Live Review: REVERBfest 2008, Ballard 10/4

review by Noah Sanders

After nearly four months of pretty consistent weekend festivals (Bumbershoot, Block Party, Decibel, etc.), I’ve reached the spot I’m always at this time of year: completely and totally burnt out. I’m done with lines and port-a-potties and overpriced alcohol and short sets and poor sound and so on and so on and so on. With that said, I couldn’t have been more excited to venture down in to the mean streets of Ballard last weekend for Seattle Weekly‘s annual REVERBfest, a celebration of the absolutely fantastic local music scene we have here in the Emerald City.

You see, REVERBfest doesn’t face nearly the same amount of crippling problems as the other big fests in our city. Due to the size of the acts, and I’m not saying this in a negative way, ticket prices can be kept low, the various venues are bars and assorted meeting halls thus food and beer is kept manageable and bathrooms abundant, and, best of all, the Seattle music scene is truly a loving and supporting one. The Seattle Weekly draws together a fairly diverse, if not rock heavy collection of bands, and entering the fest I could argue that I’d actually heard the music of only a handful. That’s not to say the buzz off many of these up-and-comers hadn’t hit me, but I just hadn’t had the time to tune in to what they were putting out.

Thus, with a pencil-scrawled scrap of pastry bag as my schedule, I set out to see just what I might’ve been missing in terms of this big, beautiful city’s always shifting musical identity. Before I get on to the bands, I’d like to mention that it was a healthy dose of music I absorbed in a short period of time on Saturday, and there was a lot of bands I wanted to see, so I wasn’t always able to catch full sets. I’ll denote each act with the amount of their sets I was able to see and keep my thoughts concise as well.

Hazelwood Motel (full set)

I got down to a windblown Ballard Avenue pretty much at the very start of the festival so I could catch Hazelwood Motel, a trio, for sake of full disclosure, that friend of mine manages. Honestly, I was a bit worried that I’d be peppering our after-set conversation with empty hyperbole (“Oh my god, that’s totally the next Radiohead!”), as the only thing I knew about the band was that Mark Pickerel’s sister Megan, played keys and sang in it. To my happy surprise I was one hundred percent impressed with this trio. This was typical, strong, soft indie rock, built around the high quality harmonization of Pickerel and lead-singer Ed Vierda. They moved quickly and strongly between slower more melodic pieces and a few nicely amped up louder joints, but no matter what, the two singer’s voices melded nicely with each other’s and with the amazing keyboard sound Pickerel was jimmying out of her keys. My only worry about this threesome was that Pickerel and Vierda’s voices were not nearly as strong solo, and whenever Vierda ventured off on his own, I found myself waiting eagerly for Pickerel to get back in to the game.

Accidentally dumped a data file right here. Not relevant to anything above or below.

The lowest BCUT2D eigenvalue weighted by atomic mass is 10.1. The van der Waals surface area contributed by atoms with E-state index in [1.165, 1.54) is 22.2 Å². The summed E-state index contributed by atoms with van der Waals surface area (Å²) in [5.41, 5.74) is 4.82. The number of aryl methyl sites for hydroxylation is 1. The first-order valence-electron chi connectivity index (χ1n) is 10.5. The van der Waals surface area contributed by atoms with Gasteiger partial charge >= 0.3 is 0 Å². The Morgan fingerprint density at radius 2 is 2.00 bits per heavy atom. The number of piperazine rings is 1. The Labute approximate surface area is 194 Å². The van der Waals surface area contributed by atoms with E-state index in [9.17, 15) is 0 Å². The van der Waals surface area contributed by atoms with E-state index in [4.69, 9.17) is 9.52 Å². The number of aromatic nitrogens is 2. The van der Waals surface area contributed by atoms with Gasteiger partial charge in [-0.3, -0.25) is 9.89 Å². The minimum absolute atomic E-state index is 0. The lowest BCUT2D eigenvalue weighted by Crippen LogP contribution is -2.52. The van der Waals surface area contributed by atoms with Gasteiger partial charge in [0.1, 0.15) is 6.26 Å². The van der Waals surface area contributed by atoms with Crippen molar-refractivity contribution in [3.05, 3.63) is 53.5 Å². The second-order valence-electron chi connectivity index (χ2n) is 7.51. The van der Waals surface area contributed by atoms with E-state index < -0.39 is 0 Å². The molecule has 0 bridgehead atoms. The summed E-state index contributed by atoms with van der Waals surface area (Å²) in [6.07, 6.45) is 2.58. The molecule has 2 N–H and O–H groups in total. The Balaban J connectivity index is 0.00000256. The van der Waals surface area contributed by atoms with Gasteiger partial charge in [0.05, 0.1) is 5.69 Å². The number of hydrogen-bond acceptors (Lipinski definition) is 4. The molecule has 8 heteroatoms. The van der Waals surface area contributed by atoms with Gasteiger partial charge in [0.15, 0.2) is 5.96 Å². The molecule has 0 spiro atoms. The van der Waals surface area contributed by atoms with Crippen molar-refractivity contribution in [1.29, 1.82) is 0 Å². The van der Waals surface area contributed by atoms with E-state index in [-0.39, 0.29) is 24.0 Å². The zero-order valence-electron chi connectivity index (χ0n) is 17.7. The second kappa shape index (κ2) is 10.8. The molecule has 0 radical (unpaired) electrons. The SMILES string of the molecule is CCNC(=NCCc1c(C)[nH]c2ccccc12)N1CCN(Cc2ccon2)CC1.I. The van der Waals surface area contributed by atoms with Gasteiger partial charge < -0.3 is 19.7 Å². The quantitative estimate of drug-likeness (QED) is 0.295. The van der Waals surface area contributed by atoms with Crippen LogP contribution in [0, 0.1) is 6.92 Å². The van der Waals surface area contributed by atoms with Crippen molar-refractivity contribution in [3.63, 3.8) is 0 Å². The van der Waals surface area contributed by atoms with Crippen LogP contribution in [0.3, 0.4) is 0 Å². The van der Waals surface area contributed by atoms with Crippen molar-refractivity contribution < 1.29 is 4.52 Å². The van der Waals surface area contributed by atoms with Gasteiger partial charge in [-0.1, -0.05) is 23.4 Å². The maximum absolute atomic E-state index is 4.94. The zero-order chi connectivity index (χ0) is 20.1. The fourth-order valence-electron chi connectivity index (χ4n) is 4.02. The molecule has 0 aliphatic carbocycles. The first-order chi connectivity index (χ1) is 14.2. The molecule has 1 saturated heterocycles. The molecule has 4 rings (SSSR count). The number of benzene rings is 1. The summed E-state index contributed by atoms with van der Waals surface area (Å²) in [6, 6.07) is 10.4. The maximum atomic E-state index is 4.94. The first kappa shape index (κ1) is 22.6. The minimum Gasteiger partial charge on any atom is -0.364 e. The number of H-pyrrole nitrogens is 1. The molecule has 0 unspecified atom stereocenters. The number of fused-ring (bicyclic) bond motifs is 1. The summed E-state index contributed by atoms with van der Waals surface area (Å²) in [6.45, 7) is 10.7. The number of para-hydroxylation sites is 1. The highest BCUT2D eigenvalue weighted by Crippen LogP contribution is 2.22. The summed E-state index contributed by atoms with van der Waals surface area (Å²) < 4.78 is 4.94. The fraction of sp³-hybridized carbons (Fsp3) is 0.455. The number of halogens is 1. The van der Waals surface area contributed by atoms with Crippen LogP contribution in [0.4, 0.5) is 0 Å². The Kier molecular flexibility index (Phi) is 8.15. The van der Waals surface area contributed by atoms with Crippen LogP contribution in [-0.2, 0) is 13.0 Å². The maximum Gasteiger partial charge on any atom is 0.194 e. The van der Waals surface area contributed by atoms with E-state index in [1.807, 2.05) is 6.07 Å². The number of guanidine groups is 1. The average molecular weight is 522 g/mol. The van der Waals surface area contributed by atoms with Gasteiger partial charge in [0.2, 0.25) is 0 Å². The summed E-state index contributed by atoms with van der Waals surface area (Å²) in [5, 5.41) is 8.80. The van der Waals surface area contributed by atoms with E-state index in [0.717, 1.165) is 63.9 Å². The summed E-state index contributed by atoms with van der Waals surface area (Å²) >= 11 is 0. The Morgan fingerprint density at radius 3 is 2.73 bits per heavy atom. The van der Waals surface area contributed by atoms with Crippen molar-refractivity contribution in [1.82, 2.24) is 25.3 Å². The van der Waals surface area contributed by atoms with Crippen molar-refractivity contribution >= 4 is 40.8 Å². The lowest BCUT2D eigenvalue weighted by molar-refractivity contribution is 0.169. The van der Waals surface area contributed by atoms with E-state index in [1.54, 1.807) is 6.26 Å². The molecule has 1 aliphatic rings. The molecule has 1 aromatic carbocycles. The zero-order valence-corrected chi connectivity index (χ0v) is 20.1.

Nonetheless, it was a strong start to the festival.

Hazelwood Motel

Brittney Bush Bollay

Arbitron (three songs)

I pretty much ran to see Husbands, Love Your Wives as I thought I was late, but I turned out to be nearly an hour early and just in time to catch the last throw noise explosions from pedal-heavy duo Arbitron. This was loud, facial skin shakingly loud, noise-rock, but the bouncy bass managed to create a pretty clear line of harmony that the lead singer was able to fiddle with, turn and twist his many layers of sonic distortion around. If anything, these guys were one hundred percent into it, as the lead singer’s guitar was spattered with blood, and I heard Jamie of Husbands, Love Your Wives point at a stain on the ground ask, “Is that blood?” I’m probably not going to run out to the store to pick up Arbitron’s assumed album, but I was certainly entertained for the brief time I saw them.

Ken Roeder

Ken Roeder

Ken Roeder

Ken Roeder

Husbands, Love Your Wives (five songs)

This was the biggest disappointment of the fest for me. I had heard really strong things about Jamie Anne Spiess from an assortment of people, and I was excited to hear not only what she sounded like but what she sounded like in a live setting. It isn’t that Spiess is untalented, as certainly she’s not; it’s more that in a live setting I was, well, bored. She plays very pretty guitar and has a very nice voice, but her songs, solo or with full-band accompaniment, all sounded pretty much the same. I wanted some get up and go (and perhaps this was left over from Arbitrons blasting set), but all I got was semi-somber confessionals. Not bad, but not what I was expecting...

The Lonely Forest (two-thirds of a set)